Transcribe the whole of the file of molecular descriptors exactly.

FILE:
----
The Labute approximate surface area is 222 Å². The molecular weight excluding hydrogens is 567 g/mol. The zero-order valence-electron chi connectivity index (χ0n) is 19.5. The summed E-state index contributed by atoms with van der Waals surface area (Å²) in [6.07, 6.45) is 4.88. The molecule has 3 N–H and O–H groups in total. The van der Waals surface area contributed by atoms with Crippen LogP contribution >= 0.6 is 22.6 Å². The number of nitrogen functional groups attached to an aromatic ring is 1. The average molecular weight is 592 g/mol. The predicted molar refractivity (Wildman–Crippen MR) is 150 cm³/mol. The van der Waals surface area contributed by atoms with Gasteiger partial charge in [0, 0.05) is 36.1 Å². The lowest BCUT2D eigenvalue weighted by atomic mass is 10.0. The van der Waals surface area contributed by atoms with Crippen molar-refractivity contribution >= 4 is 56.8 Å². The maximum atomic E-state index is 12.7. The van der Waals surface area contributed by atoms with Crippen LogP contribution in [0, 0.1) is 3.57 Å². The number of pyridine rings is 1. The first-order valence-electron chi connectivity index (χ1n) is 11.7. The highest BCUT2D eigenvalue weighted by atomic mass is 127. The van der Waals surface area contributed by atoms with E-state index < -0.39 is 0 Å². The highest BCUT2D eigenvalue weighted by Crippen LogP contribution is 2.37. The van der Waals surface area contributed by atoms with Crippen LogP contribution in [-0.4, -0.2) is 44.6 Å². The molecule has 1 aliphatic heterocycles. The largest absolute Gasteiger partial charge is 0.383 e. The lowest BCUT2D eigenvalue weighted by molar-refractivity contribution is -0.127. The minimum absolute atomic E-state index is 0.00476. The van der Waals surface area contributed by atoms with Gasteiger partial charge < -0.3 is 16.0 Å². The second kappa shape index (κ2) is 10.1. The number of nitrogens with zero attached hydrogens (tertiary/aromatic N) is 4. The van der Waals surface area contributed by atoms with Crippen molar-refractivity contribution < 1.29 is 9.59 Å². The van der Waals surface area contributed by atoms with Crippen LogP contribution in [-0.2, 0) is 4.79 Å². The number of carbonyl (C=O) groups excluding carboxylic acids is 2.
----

The Labute approximate surface area is 222 Å². The molecular weight excluding hydrogens is 567 g/mol. The zero-order valence-electron chi connectivity index (χ0n) is 19.5. The summed E-state index contributed by atoms with van der Waals surface area (Å²) in [6.07, 6.45) is 4.88. The molecule has 3 N–H and O–H groups in total. The van der Waals surface area contributed by atoms with Crippen LogP contribution >= 0.6 is 22.6 Å². The number of nitrogen functional groups attached to an aromatic ring is 1. The average molecular weight is 592 g/mol. The predicted molar refractivity (Wildman–Crippen MR) is 150 cm³/mol. The van der Waals surface area contributed by atoms with Gasteiger partial charge in [0, 0.05) is 36.1 Å². The lowest BCUT2D eigenvalue weighted by atomic mass is 10.0. The van der Waals surface area contributed by atoms with Crippen molar-refractivity contribution >= 4 is 56.8 Å². The maximum atomic E-state index is 12.7. The van der Waals surface area contributed by atoms with Crippen LogP contribution in [0, 0.1) is 3.57 Å². The number of pyridine rings is 1. The first-order valence-electron chi connectivity index (χ1n) is 11.7. The highest BCUT2D eigenvalue weighted by atomic mass is 127. The van der Waals surface area contributed by atoms with E-state index < -0.39 is 0 Å². The highest BCUT2D eigenvalue weighted by Crippen LogP contribution is 2.37. The van der Waals surface area contributed by atoms with Crippen LogP contribution in [-0.4, -0.2) is 44.6 Å². The molecule has 1 aliphatic heterocycles. The largest absolute Gasteiger partial charge is 0.383 e. The lowest BCUT2D eigenvalue weighted by molar-refractivity contribution is -0.127. The minimum absolute atomic E-state index is 0.00476. The van der Waals surface area contributed by atoms with Gasteiger partial charge < -0.3 is 16.0 Å². The second kappa shape index (κ2) is 10.1. The number of nitrogens with zero attached hydrogens (tertiary/aromatic N) is 4. The van der Waals surface area contributed by atoms with Crippen molar-refractivity contribution < 1.29 is 9.59 Å². The van der Waals surface area contributed by atoms with Crippen LogP contribution in [-0.2, 0) is 4.79 Å². The number of carbonyl (C=O) groups excluding carboxylic acids is 2.